Brenda Kellow

Brenda Kellow

If you had family who worked in the Texas Oil Patch during World War II, and you can’t find them in Texas or on military rolls, they might have been one of those special men went to England during the war to find oil.

There is a statue dedicated to these men who dug for oil in England’s Duke’s Wood area of Nottinghamshire’s Sherwood Forest, Robin Hood’s old stomping grounds. England did not have the expertise or equipment to find the oil they needed to fight the war. Enter the British representatives who contacted Lloyd Noble of Noble Drilling Corp. and Frank Porter of Fain-Porter Drilling Co. for their help. They got it, too.

At that time, the English were drilling a well to completion about every eight weeks. The Americans right away began drilling and completing one well every week.

Secretly, 44 men from Texas and Oklahoma volunteered. They crossed the Atlantic in 1942 on the HMS Queen Elizabeth with a few drilling rigs and their equipment. The rough and tumble men lived in an Anglican monastery near the fields. That top-secret existence must have been very interesting! However, the men lived separately and were kept confined for if the Germans ever found out about them, the fields would have been bombed and their equipment destroyed. And so the project remained top-secret.

The project was successful, as the Americans produced about 3,000 wells from what had been about 100. Nevertheless, even though hidden beneath the trees, one worker was killed after falling off an oil rig. It was a Texas and his name was Herman Douthit. He is buried in the American Military Cemetery and Memorial near Cambridge.

After the war was over, the 44 brave men returned to the American oil fields. The secret of their mission was not known until a book was published in 1973 by the a couple named Guy H. and Grace Steele Woodward. Still, a memorial was not created until an Oklahoma sculptor named Jay O’Meilia dedicated the memorial in 1991 in Duke’s Wood. Nearby is a museum that commemorates the Top-Secret World War II mission.

You can read more about the Oil Patch Warriors on the Internet in the November 8, 2004 issue of the Oil and Gas Journal on their site at, https://www.ogj.com/articles/print/volume-102/issue-42/regular-features/journally-speaking/oil-patch-warriors.html.

Archaeologists uncover 95 graves in Sugar Land, Texas

The archaeologists suspect the testing of the remains found during construction of a new school to be African Americans forced to labor in the sugar fields of Sugar Land. Their ages so far range from 14-70 and the graves range from 1878-1910—the end of the convict leasing program.

The site had previously been that of the Imperial State Farm Prison. Before the construction of the school began, Reginald Moore of Houston alerted the officials of the possibility of burials. He had begun researching the site’s history over twenty years ago after he was employed as a guard at the prison. Thanks to his research, it is possible the family members will finally be able to find closure.

Labor in the sugar fields was much worse than that of picking cotton. Voluntary workers were difficult to find because of the appalling conditions, so the leasing of African American prisoners were obtained. They were forced to work in these horrible conditions. Besides contacting malaria, the prisoners were beaten. Their bodies became misshapen because of the hard labor. It was hell on earth!

I hope you will read more on this despicable story on the History site, https://www.history.com/news/graves-texas-forced-laborers-jim-crow.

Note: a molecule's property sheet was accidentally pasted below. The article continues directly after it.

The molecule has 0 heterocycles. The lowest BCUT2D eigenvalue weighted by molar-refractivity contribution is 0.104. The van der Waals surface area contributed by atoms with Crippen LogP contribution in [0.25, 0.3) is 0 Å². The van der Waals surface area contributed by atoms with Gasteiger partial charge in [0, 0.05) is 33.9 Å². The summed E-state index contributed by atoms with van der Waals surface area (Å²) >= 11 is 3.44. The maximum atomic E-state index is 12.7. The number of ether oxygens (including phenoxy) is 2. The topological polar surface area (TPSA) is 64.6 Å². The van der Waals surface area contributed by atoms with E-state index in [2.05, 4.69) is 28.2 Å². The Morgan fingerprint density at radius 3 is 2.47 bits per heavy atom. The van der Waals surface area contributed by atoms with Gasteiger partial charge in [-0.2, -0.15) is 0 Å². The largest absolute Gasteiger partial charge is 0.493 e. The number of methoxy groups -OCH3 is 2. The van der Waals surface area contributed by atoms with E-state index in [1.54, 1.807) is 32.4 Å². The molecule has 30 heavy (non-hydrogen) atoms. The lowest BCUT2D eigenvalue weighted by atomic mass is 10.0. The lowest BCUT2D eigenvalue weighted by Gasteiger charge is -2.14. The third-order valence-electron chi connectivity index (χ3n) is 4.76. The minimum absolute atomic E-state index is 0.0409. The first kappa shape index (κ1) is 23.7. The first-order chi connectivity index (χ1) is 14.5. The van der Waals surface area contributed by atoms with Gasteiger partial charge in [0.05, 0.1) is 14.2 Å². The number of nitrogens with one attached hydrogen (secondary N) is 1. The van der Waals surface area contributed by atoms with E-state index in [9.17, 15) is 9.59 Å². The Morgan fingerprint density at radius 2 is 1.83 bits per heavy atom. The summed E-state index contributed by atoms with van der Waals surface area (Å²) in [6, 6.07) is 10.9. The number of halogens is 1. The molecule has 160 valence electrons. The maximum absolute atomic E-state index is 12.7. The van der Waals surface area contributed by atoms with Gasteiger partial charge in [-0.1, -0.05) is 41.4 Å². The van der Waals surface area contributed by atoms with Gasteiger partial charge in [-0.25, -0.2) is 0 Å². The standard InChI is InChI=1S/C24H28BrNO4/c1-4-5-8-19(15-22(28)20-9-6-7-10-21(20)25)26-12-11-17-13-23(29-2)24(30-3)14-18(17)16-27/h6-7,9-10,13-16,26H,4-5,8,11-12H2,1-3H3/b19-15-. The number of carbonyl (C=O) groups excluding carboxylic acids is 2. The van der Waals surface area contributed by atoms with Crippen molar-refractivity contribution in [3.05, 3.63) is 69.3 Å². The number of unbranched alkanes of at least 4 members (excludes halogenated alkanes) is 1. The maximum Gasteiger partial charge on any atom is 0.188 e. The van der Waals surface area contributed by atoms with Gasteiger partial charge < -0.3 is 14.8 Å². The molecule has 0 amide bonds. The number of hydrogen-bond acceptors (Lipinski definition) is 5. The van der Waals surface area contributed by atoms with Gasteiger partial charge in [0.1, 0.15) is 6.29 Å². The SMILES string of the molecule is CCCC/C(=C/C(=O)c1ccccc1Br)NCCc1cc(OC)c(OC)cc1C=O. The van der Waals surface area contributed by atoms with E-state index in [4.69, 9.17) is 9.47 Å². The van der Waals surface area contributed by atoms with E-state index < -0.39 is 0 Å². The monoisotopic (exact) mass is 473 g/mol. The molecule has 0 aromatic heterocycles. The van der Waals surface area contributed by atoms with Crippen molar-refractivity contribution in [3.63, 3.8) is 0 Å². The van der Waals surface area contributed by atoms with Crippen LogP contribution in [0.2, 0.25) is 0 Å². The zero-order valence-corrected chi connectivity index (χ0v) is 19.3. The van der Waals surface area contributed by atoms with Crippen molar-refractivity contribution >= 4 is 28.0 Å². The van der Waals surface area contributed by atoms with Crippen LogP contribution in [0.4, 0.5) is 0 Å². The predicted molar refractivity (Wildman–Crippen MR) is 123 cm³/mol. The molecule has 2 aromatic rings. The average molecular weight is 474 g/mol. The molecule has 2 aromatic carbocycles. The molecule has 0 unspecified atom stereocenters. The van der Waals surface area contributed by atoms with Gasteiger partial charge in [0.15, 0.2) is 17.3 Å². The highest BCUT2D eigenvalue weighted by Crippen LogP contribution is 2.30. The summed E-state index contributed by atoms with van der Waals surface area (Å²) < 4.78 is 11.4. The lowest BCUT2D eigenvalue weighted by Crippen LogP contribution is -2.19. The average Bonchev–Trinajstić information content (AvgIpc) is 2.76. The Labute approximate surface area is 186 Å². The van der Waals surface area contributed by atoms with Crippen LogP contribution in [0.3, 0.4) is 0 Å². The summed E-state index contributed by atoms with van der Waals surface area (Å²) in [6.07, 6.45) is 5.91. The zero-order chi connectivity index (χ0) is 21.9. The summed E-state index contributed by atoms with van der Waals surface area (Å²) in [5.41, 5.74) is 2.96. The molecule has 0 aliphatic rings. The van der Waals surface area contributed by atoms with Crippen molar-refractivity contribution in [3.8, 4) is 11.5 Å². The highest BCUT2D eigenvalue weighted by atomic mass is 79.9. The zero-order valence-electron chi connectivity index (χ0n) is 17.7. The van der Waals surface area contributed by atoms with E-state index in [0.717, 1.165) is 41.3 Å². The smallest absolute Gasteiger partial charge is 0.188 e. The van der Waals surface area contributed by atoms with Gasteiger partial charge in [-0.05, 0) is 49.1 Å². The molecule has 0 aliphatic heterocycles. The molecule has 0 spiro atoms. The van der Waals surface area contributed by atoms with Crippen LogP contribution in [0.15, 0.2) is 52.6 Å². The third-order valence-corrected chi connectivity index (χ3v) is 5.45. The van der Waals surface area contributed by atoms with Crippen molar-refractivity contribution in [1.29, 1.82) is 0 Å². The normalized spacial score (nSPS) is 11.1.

Legacy User Group meets Tuesday

The monthly meeting of the Legacy User Group meets at 1:30, Tuesday, August 28, downstairs in the Genealogy Library at Haggard Library. The After Meeting, for anyone needing individual help, should start about 3:30 p.m.

Even though emphasis is on Legacy Family Tree Version 9, they support Legacy 7.5 and Legacy 8. That will not change. If you do not wish to update, be assured, we are here to help when needed. If you have questions, contact Joanne at ptxlegacyug@verizon.net.

Microsoft OneNote Users Group

The Microsoft OneNote Users Group meets on the third Monday of every month in the Genealogy Section of the Library from 7:00 to 8:30 pm. The group will focus on using MicroSoft OneNote to organize your genealogy research plans and research results. Bring your laptop with Microsoft OneNote loaded on it, your questions, ideas for using OneNote, favorite templates, add ins, and tips and tricks.  See the page for more information - OneNote Users Group.

Genealogy classes at Collin College begins September 12

The following class will be held at Collin College this fall at Courtyard Center, 4800 Preston Park Blvd. in Plano. The instructor is Barbara Coakley. Getting Started (GENE 6500). Whether you are a beginner or a veteran, this class has something for you. The class covers identifying your ancestors through planning research goals, discuss finding and analyzing records, writing research reports, organizing research results. Barbara will discuss basic sources—family mementos like diaries, baby books, photographs, etc.; Federal, State, and non-population census records; newspapers; and birth, marriage and death records. The class meets Wednesday nights from 6:30 to 9 p.m. from September 12 through October 17, 2018. http://www.collin.edu/ce/courses/genealogy-getting-started.html.

Brenda Kellow has a bachelor's degree in history, teaches, and lectures on genealogy. Before retiring to publish her family’s histories in 2007, Brenda held certification as a Certified Genealogist and as a Genealogical Instructor. Send reunion announcements, books to review, and genealogy queries to: bbkellow@verizon.net.

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